Friday Night Lights

Friday Night Lights Summary and Analysis of Chapters 7 & 8


Chapter 7

This chapter begins with another Friday morning pep rally, one that is celebrated with such fanfare that one might mistake it for a Rose Bowl celebration. Not counting the players, it includes: the Majorettes, their black and white costumes falling just below their buttocks; the band with over 100 members; the color guard; and of course, the Pipettes.

Afterwards, Don Billingsley shuffles to his next class, unconcerned after such hero worship. For Don and most of the guys on the team, Friday classes merely fill time until the game.

Bissinger uses this anecdote to explore how Permian academics suffer in the face of sports. Teachers are underpaid, overworked professionals who serve a largely uncommitted clientele more interested in football than in learning. Whereas Permian boasted seven National Merit Scholars in the 1970's, 1988 saw only one. While many blame the academic drop on integration and the rapid influx of Hispanics into the community, others blame the decline in the oil market. Either way, teachers are stuck between blaming the kids for not caring at all and blaming themselves for not caring enough.

For Don, academic apathy is not a concern. He gladly copies work from other students too happy to help a football player. To illustrate the overall point, Bissinger details Eddie Driscoll, an accomplished senior who nevertheless dreams of trading his accomplishments for the adoration enjoyed by the players.

Girls are virtually commodities for Permian football players. Many of them are programmed since their junior year to follow their dreams. Unfortunately their prescribed dream was to become a Pipette and find a dreamboat like Don Billingsley to provide everything from tacky deserts to sex. Even girls who showed good intellectual aptitude were pressured to “dumb down” and serve the greater cause.

Brian Chavez is the only Hispanic player on Permian. Unlike Don Billingsley, Brian excels at school academics. In school he is the top student in his class and on the field, he is a force to be reckoned with. Off the field, Brian is quiet and confidant in all his abilities. Many players on the Permian team envy Brian because he will go on to succeed after high school regardless if football works out or not.

Chapter 8

The night before Permian’s fourth game of the season, Coach Gaines calls the team and coaching staff together. Again the theme of defeat and humiliation being intolerable is front and center. This time Coach Gaines has a parable rooted in American history of the South. A Confederate scout during the Civil War refuses to betray his friend, even when his life is threatened. The ideas of loyalty and brotherhood at all costs filter through the team. This war metaphor has been used before but hearing it from Coach Gaines always seems to make an impression. This game is against their cross-town rivals Odessa High School.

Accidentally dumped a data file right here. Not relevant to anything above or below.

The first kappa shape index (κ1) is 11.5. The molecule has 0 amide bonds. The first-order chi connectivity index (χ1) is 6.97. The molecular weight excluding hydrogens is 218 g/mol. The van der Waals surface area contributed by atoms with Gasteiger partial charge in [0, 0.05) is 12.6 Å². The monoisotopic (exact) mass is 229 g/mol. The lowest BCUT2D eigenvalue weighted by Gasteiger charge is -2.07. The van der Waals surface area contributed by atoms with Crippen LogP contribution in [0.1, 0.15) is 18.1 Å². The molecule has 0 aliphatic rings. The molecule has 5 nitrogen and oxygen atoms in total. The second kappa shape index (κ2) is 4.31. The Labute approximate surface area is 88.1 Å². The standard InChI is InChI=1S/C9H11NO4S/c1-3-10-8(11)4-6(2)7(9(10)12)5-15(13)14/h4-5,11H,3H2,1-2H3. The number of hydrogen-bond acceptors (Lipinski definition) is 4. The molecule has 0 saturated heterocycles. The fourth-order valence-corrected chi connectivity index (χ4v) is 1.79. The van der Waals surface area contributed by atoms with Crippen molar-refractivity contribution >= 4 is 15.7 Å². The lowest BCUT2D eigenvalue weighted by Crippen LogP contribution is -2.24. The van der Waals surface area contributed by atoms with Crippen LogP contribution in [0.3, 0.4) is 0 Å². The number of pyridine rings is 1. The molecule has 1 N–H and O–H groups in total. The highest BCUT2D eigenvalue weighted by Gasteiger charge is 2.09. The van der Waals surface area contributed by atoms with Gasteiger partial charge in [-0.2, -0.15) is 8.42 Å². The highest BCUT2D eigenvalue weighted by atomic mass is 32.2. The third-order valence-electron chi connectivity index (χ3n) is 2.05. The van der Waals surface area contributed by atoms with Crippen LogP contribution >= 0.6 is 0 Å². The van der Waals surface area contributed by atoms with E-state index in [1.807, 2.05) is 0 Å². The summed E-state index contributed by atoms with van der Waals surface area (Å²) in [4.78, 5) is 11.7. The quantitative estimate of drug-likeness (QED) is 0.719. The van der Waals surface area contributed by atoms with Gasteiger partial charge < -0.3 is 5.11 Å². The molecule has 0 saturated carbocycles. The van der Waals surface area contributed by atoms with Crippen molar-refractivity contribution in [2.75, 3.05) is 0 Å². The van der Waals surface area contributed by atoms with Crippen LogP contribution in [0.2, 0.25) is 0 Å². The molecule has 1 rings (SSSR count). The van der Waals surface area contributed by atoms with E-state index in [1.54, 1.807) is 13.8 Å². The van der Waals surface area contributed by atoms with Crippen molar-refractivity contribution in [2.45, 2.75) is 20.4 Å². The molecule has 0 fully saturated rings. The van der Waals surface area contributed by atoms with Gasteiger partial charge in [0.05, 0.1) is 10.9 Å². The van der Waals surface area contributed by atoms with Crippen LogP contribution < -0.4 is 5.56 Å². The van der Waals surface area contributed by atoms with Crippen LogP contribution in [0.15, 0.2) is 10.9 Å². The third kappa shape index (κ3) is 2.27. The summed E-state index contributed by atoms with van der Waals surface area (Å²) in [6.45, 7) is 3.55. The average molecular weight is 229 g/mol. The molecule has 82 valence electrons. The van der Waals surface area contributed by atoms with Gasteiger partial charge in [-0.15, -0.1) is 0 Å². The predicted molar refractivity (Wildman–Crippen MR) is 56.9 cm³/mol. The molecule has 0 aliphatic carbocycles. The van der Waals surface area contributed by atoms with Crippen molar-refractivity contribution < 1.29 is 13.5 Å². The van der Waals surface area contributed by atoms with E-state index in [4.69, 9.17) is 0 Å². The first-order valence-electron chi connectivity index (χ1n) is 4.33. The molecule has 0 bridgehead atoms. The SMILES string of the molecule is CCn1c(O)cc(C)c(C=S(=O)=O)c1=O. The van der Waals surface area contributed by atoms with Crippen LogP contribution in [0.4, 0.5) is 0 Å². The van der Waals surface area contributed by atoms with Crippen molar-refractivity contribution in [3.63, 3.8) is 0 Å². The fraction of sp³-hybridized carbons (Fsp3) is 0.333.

With every game comes some sort of clash of values. Whether imagined or factual, these opposing values give the fans the illusion that more is at stake than just a football game. Odessa has not beat Permian in twenty-three years. They have come close to beating Permian many times but always seem to come up short. There was a time when Odessa High was the only white school in town. Those were the glory days when the whole region would come together for the common dream; Odessa High had realized that dream when they won the state championship in 1946. Permian had stood squarely in the way of any football success for Odessa High since 1964, the year Permian was created. Many of Odessa’s old supporters blame the influx of Hispanics and basic desegregation on Odessa High’s poor performance against Permian. In addition to desegregation, Permian is accused of poaching high performing talent from Odessa.

Odessa is hungry for a win that night. They want to prove that a team full of Hispanics, second-rate black players, and a few white boys could beat Permian. Unfortunately a win didn’t happen on that night. Permian plays like a well-oiled machine. Don Billingsley, who has acute asthma, decides he can’t play the second half. He tries to gasp for air only to have his chest assaulted by an opposing player a second later. Trapper merely calls Don a ‘pussy’, which is insult enough for the boy to finish the game. In the end Odessa falls to Permian 35-7 and, as far as Permian fans are concerned, the equilibrium that God intended has been maintained.